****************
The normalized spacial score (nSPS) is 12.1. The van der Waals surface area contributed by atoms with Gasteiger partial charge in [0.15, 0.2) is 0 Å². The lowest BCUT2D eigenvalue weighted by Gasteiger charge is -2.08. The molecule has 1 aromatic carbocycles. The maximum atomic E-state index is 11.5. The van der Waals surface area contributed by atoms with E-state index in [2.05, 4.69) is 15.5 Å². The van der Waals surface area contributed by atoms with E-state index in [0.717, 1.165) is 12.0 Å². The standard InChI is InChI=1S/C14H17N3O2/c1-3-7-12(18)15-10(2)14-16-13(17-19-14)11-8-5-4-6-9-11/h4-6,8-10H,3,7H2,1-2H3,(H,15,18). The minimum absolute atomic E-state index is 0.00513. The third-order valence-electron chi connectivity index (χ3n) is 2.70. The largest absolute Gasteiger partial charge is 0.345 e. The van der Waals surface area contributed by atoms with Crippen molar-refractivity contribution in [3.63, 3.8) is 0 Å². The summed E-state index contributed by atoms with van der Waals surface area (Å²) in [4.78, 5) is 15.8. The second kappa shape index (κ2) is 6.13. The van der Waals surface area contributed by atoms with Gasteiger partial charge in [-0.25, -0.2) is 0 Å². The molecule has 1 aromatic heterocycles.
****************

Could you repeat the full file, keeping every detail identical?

The normalized spacial score (nSPS) is 12.1. The van der Waals surface area contributed by atoms with Gasteiger partial charge in [0.15, 0.2) is 0 Å². The lowest BCUT2D eigenvalue weighted by Gasteiger charge is -2.08. The molecule has 1 aromatic carbocycles. The maximum atomic E-state index is 11.5. The van der Waals surface area contributed by atoms with E-state index in [2.05, 4.69) is 15.5 Å². The van der Waals surface area contributed by atoms with E-state index in [0.717, 1.165) is 12.0 Å². The standard InChI is InChI=1S/C14H17N3O2/c1-3-7-12(18)15-10(2)14-16-13(17-19-14)11-8-5-4-6-9-11/h4-6,8-10H,3,7H2,1-2H3,(H,15,18). The minimum absolute atomic E-state index is 0.00513. The third-order valence-electron chi connectivity index (χ3n) is 2.70. The largest absolute Gasteiger partial charge is 0.345 e. The van der Waals surface area contributed by atoms with Crippen molar-refractivity contribution in [3.63, 3.8) is 0 Å². The summed E-state index contributed by atoms with van der Waals surface area (Å²) in [4.78, 5) is 15.8. The second kappa shape index (κ2) is 6.13. The van der Waals surface area contributed by atoms with Gasteiger partial charge in [-0.25, -0.2) is 0 Å². The molecule has 1 aromatic heterocycles.